Headquartered in Malvern, PA, Merit leverages seven Company locations and a nationwide network of thousands of service providers to provide essential facility maintenance services to a diverse customer base including national retailers, commercial property managers, multi-family housing developers, government-owned properties and other institutional customers.

“We are very excited to work with new CEO Joe Giandonato and the talented members of existing operating management, including COO Joe Hoey and CFO Steve Rudd,” stated Chris Hanssens, Managing Partner of Eureka who, along with Eureka Vice President Lisa Harris Millhauser, joined the Board of the Company at the close of the transaction. “We look forward to the opportunity to help Merit realize the growth potential that exists within Merit’s national network of quality service providers, its dedicated team supporting its service provider network through Company locations in several key regions throughout the United States, and its longstanding commitment to be an ideal outsourced services partner to its customers that put tremendous importance on maintaining the facilities that are the most tangible representation of the value they endeavor to bring to their customers.”

“Eureka is the perfect partner for Merit Service Solutions given their operational focus and commitment demonstrated throughout the diligence process to bring the resources and leadership to support our vision, team and future growth,” stated Merit CEO Joe Giandonato. “Eureka brings significant experience and a track record of success within our outsourced business services vertical and shares our team’s strategic vision of becoming the leading provider of highest-quality exterior facility maintenance services to valued customers nationwide. I look forward to working with Eureka and our team at Merit in executing on this vision.”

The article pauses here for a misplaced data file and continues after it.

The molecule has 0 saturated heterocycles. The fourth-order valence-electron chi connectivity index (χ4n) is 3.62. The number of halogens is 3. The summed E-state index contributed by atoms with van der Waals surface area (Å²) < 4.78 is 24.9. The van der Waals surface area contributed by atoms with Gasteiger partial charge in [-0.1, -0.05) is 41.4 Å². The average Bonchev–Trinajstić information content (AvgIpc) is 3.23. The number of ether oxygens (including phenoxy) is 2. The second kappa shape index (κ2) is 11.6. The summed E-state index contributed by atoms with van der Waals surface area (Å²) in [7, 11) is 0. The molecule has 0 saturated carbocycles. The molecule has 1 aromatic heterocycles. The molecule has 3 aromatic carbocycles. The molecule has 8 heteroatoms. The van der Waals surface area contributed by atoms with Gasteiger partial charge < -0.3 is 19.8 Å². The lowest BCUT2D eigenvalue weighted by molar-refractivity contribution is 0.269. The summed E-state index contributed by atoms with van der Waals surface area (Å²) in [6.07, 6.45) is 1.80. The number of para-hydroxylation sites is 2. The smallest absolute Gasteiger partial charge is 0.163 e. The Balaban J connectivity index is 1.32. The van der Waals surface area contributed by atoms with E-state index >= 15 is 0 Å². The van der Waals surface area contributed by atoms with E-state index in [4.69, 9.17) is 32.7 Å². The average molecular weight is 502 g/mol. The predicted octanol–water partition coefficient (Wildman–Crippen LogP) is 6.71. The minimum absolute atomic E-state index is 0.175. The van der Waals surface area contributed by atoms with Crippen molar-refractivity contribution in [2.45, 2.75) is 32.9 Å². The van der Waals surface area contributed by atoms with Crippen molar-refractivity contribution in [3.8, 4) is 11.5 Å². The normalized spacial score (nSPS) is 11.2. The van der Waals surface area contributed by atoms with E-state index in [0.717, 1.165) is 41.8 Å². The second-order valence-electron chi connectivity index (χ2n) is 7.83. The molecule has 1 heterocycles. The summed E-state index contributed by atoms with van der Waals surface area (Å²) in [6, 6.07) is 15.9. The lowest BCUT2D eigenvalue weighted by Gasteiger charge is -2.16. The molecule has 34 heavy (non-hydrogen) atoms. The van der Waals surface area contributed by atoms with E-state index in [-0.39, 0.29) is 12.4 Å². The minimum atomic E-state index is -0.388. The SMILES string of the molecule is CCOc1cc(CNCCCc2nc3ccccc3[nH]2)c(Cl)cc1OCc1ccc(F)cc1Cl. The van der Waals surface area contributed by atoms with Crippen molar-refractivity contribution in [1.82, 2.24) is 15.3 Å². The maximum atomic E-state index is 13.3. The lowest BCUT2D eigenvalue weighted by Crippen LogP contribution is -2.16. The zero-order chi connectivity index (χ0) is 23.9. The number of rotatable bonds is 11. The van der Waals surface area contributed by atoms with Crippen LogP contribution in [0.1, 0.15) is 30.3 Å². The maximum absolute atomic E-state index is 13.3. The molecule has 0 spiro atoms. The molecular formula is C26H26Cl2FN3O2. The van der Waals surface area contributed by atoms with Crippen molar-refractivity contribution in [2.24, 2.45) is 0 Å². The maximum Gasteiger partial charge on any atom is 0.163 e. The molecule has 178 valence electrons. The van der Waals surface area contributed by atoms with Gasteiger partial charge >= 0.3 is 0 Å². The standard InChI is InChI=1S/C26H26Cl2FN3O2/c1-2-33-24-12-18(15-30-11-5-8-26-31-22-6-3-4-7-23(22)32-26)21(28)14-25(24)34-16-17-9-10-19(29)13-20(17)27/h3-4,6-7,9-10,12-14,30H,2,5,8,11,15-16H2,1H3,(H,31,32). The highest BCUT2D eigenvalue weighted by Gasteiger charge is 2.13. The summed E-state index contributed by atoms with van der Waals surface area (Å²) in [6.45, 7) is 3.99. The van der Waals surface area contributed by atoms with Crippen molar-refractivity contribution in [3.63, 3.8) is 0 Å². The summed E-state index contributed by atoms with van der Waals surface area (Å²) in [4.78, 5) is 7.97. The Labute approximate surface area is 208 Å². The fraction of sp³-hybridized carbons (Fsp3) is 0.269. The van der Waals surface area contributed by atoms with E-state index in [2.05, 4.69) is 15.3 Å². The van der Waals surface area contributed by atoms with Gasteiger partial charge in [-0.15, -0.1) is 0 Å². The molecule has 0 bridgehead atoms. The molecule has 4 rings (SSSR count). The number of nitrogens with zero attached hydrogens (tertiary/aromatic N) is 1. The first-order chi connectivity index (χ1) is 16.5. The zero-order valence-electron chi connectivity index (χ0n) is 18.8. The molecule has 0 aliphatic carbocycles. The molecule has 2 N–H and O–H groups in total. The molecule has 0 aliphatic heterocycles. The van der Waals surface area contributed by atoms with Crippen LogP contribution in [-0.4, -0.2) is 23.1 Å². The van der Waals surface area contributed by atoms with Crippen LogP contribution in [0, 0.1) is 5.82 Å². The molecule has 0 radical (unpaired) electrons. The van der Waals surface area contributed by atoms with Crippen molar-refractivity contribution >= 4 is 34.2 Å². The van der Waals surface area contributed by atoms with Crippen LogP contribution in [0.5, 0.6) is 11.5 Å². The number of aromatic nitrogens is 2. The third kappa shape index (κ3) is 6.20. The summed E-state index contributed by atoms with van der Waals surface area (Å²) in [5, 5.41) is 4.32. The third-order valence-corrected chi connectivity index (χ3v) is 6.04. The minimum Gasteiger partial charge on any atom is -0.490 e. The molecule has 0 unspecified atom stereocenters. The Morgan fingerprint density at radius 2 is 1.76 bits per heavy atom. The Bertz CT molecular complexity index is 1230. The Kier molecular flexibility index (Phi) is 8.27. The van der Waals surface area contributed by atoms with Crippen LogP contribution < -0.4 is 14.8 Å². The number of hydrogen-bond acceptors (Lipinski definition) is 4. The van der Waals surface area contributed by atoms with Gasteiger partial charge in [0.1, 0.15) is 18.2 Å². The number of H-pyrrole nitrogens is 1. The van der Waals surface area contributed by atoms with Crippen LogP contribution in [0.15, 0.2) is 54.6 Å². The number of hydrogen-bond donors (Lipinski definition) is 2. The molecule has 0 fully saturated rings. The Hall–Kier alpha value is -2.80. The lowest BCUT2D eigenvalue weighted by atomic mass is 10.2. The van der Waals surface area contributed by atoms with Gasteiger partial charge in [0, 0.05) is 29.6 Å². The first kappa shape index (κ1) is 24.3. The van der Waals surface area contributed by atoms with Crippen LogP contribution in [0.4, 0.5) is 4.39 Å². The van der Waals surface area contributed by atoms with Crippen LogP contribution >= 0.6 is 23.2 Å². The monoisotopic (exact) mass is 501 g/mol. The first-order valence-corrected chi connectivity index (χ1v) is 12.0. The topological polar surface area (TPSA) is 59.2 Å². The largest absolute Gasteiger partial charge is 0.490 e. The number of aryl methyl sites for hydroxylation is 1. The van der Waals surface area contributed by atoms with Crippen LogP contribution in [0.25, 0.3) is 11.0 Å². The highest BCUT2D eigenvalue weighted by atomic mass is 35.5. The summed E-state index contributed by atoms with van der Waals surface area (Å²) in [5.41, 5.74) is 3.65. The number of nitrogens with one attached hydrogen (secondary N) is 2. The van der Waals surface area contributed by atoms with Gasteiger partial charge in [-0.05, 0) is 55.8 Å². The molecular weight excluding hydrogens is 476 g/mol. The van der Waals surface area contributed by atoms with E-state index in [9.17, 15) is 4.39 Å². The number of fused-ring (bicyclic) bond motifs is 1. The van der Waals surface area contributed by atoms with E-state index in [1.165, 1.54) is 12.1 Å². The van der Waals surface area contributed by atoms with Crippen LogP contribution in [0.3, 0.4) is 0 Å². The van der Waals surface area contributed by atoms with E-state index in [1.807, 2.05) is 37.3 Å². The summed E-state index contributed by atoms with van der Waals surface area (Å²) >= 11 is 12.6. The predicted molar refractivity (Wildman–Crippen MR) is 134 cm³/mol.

M&T Bank provided debt financing to support the acquisition.

About Eureka Growth Capital
Eureka Growth Capital is a private equity firm targeting niche market leaders with up to $75 million in revenue. Eureka focuses on partnering with proven managers to drive the growth of promising companies into outstanding enterprises. Eureka leads buyouts that bring significant ownership to the operators driving the success of the business and minority recapitalizations with flexible investment structures designed to uniquely meet the needs of the company, its management team and other shareholders. More information about Eureka Growth Capital can be found by visiting

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pie-chart_g1ttvilo_lMarket share is usually a worthy goal, but sometimes the markets you haven’t penetrated may be a a major driver in the value of your business.  This because the outlook for growth is major factor business buyers are typically looking for in an acquisition.  In a landscape business, for example, expanding yourb tqarget markets geographically nor demographically may help make the case for growth potential.

Imagine you’re a farmer and you’ve been tending to your crops all year. It’s harvest season and finally time to collect the spoils of your labor.

You start harvesting your crops only to find out that pesky rodents have been quietly eating away at your fields. You’re devastated as you come to the realization that much of what you have been working so hard to cultivate has already been taken.

Feeling like there is not much field left to harvest is what acquirers and investors are trying to avoid as they evaluate buying your business. Metaphorically speaking, acquirers want to know that if they buy your business, there will be plenty of fresh farmland left for them to till.

Addressable Market

Investors call it your company’s “addressable market” and it is one of the main factors buyers will look at when they evaluate the potential of acquiring your company.

Business 101 tells us we should strive for market share so we can control pricing. Market share is a worthy goal if your objective is to maximize your profits. However, if your primary objective is to increase the value of your company, you want to be able to communicate that you have relatively low market share across the entire addressable market. In other words, there is plenty of field left to plough.

Consider the following ways you might expand the way you are currently thinking about the addressable market for what you sell: